"Bohai Bay is a lacustrine basin with complex stratigraphy and high variable reservoir quality," he continued. "Our initial plans were focused on the deeper syn-rift reservoirs, analogous to the large onshore fields -- but much of this section was of poor quality within our block, due to the increased depth of burial around the Bozhong sag.

"This understanding focuses our efforts on better reservoir quality," he said, "which directed us to shallower depths and post-rift fluvial sediments."

Encouragement

Based on the reprocessed 2-D seismic, Phillips drilled two additional exploratory wells in 1997. Both were discoveries.

  • The Peng Lai 14-3-1 well, drilled in the east central sector of the block to a total depth of 12,766 feet in 79 feet of water, intersected a gross oil column of 686 feet from 7,434 feet to 8,120 feet in Miocene-age sands. Two drillstem tests flowed oil at a combined peak rate of 1,602 barrels of oil a day.

  • Thirty-five miles south-southwest, the Bozhong 36-2-1 discovery was drilled to 8,491 feet in 69 feet of water. Tests of a 653-foot interval within a gross hydrocarbon column of 1,909 feet flowed at a maximum rate of 2,262 barrels of oil a day.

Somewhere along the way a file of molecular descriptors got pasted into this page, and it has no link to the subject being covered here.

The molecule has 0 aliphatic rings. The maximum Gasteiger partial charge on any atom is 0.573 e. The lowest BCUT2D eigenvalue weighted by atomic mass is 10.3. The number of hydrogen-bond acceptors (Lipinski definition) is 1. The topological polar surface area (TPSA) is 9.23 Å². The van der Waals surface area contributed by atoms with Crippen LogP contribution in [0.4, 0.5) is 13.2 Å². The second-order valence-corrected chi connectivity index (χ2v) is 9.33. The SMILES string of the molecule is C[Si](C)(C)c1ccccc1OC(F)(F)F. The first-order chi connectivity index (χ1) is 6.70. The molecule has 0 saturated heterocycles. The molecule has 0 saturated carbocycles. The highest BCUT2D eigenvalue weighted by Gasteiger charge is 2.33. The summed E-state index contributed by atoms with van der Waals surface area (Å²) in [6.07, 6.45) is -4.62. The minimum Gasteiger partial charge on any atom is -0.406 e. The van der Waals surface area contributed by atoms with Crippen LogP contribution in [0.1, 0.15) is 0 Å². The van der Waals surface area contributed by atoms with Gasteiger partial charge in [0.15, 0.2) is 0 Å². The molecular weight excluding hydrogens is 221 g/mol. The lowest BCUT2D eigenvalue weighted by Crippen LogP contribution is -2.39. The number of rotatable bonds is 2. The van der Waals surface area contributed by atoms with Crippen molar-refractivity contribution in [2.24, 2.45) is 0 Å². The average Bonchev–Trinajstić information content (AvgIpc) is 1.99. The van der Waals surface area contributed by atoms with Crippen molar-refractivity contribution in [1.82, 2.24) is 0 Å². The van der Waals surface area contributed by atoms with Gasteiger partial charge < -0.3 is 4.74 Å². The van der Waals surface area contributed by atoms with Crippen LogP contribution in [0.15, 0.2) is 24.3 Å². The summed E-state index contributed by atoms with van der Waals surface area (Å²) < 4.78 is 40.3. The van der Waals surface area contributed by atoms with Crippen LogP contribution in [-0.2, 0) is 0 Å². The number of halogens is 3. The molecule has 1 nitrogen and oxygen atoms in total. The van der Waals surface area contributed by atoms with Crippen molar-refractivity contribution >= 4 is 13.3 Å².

"The geology of these two discoveries was structurally and stratigraphically complicated, and following the disappointing results of an appraisal well, we realized that to understand these areas we would need to acquire 3-D seismic."

In 1998 Phillips acquired 1,200 square kilometers of 3-D seismic in three different surveys, covering the two discoveries and an exploration prospect, the PL 19, that the firm was excited about.

Seismic acquisition over the block is complicated by a shallow gas anomaly, which can mask the image -- but in this particular exploration play Phillips was happy to see the gas anomaly on the seismic data covering the PL 19 prospect.

"The gas was encouraging," Patton said, "because it tells us that there is an active hydrocarbon system charging the prospect."

Finding What They Sought

Last year Phillips drilled the first well on the PL 19 prospect and made a discovery. The PL 19-3-1 was drilled to 5,531 feet and encountered a gross pay interval of more than 1,400 feet, with 712 feet of net pay in the Minghuazhen and Guantao formations.

The discovery was made on a large anticline that is about six miles long. Testing was deferred to the PL 19-3-2 appraisal well that was drilled immediately following the discovery.

The appraisal, 1.6 miles south-southwest of the discovery well, reached total depth of 5,325 feet and encountered a gross pay interval of about 1,700 feet with 748 feet of net pay in the Minghuazhen and Guantao formations.

Phillips ran three drillstem tests on the appraisal well to evaluate various sand packages for deliverability and hydrocarbon properties. The first two tests each flowed 700-800 barrels of oil a day of 22 degree API oil, with a similar gas-oil ratio of 250-300 cubic feet per barrel from separate intervals 650 feet apart in the well.